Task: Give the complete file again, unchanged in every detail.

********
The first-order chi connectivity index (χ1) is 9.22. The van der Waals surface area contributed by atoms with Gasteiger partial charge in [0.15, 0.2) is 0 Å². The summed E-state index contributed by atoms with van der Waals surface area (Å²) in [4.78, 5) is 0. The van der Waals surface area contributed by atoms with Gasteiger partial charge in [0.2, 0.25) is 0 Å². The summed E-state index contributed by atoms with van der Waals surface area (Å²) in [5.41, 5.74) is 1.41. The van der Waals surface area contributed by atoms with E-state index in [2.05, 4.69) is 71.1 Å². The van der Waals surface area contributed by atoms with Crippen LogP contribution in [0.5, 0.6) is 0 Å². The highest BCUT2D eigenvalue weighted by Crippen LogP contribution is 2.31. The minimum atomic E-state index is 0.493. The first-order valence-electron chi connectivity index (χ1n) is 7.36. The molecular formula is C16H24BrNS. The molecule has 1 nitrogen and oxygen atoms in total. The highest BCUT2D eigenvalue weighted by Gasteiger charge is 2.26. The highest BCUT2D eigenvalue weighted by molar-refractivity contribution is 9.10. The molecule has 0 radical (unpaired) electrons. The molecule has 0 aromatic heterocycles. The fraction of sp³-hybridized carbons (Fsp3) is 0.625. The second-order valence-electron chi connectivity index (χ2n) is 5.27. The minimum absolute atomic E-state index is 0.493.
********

The first-order chi connectivity index (χ1) is 9.22. The van der Waals surface area contributed by atoms with Gasteiger partial charge in [0.15, 0.2) is 0 Å². The summed E-state index contributed by atoms with van der Waals surface area (Å²) in [4.78, 5) is 0. The van der Waals surface area contributed by atoms with Gasteiger partial charge in [0.2, 0.25) is 0 Å². The summed E-state index contributed by atoms with van der Waals surface area (Å²) in [5.41, 5.74) is 1.41. The van der Waals surface area contributed by atoms with E-state index in [2.05, 4.69) is 71.1 Å². The van der Waals surface area contributed by atoms with Crippen LogP contribution in [0.5, 0.6) is 0 Å². The highest BCUT2D eigenvalue weighted by Crippen LogP contribution is 2.31. The minimum atomic E-state index is 0.493. The first-order valence-electron chi connectivity index (χ1n) is 7.36. The molecular formula is C16H24BrNS. The molecule has 1 nitrogen and oxygen atoms in total. The highest BCUT2D eigenvalue weighted by Gasteiger charge is 2.26. The highest BCUT2D eigenvalue weighted by molar-refractivity contribution is 9.10. The molecule has 0 radical (unpaired) electrons. The molecule has 0 aromatic heterocycles. The fraction of sp³-hybridized carbons (Fsp3) is 0.625. The second-order valence-electron chi connectivity index (χ2n) is 5.27. The minimum absolute atomic E-state index is 0.493.